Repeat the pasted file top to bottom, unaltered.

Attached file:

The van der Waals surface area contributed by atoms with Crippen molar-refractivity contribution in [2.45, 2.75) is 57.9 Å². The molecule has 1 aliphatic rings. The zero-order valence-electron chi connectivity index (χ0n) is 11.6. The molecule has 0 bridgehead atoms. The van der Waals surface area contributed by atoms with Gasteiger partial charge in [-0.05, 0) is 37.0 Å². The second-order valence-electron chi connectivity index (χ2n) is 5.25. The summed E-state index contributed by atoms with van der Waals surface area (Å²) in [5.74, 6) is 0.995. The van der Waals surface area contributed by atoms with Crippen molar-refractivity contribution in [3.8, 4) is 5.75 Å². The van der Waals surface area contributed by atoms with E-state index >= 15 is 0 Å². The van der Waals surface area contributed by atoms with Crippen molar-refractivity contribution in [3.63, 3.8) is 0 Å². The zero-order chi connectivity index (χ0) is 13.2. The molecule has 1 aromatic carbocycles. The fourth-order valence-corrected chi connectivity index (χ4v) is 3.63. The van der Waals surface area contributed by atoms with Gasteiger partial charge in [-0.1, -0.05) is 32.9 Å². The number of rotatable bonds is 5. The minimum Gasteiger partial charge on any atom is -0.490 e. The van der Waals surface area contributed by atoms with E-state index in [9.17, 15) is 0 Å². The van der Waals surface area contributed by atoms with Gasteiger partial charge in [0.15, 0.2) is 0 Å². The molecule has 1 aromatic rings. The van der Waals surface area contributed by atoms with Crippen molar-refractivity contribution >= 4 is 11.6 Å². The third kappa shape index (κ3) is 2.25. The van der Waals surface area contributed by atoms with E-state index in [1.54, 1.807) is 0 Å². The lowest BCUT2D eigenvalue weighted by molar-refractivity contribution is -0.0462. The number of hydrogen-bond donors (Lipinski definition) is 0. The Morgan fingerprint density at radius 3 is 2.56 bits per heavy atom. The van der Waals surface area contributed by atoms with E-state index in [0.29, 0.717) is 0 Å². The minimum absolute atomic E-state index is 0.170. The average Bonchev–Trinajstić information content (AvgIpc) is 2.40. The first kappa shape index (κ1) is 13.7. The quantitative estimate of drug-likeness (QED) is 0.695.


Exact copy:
The van der Waals surface area contributed by atoms with Crippen molar-refractivity contribution in [2.45, 2.75) is 57.9 Å². The molecule has 1 aliphatic rings. The zero-order valence-electron chi connectivity index (χ0n) is 11.6. The molecule has 0 bridgehead atoms. The van der Waals surface area contributed by atoms with Gasteiger partial charge in [-0.05, 0) is 37.0 Å². The second-order valence-electron chi connectivity index (χ2n) is 5.25. The summed E-state index contributed by atoms with van der Waals surface area (Å²) in [5.74, 6) is 0.995. The van der Waals surface area contributed by atoms with Crippen molar-refractivity contribution in [3.8, 4) is 5.75 Å². The van der Waals surface area contributed by atoms with E-state index >= 15 is 0 Å². The van der Waals surface area contributed by atoms with Crippen molar-refractivity contribution in [3.63, 3.8) is 0 Å². The zero-order chi connectivity index (χ0) is 13.2. The molecule has 1 aromatic carbocycles. The fourth-order valence-corrected chi connectivity index (χ4v) is 3.63. The van der Waals surface area contributed by atoms with Gasteiger partial charge in [-0.1, -0.05) is 32.9 Å². The number of rotatable bonds is 5. The minimum Gasteiger partial charge on any atom is -0.490 e. The van der Waals surface area contributed by atoms with E-state index in [9.17, 15) is 0 Å². The van der Waals surface area contributed by atoms with Gasteiger partial charge in [0.15, 0.2) is 0 Å². The molecule has 1 aromatic rings. The van der Waals surface area contributed by atoms with Crippen molar-refractivity contribution >= 4 is 11.6 Å². The third kappa shape index (κ3) is 2.25. The van der Waals surface area contributed by atoms with E-state index in [1.54, 1.807) is 0 Å². The lowest BCUT2D eigenvalue weighted by molar-refractivity contribution is -0.0462. The number of hydrogen-bond donors (Lipinski definition) is 0. The Morgan fingerprint density at radius 3 is 2.56 bits per heavy atom. The van der Waals surface area contributed by atoms with E-state index in [0.29, 0.717) is 0 Å². The minimum absolute atomic E-state index is 0.170. The average Bonchev–Trinajstić information content (AvgIpc) is 2.40. The first kappa shape index (κ1) is 13.7. The quantitative estimate of drug-likeness (QED) is 0.695.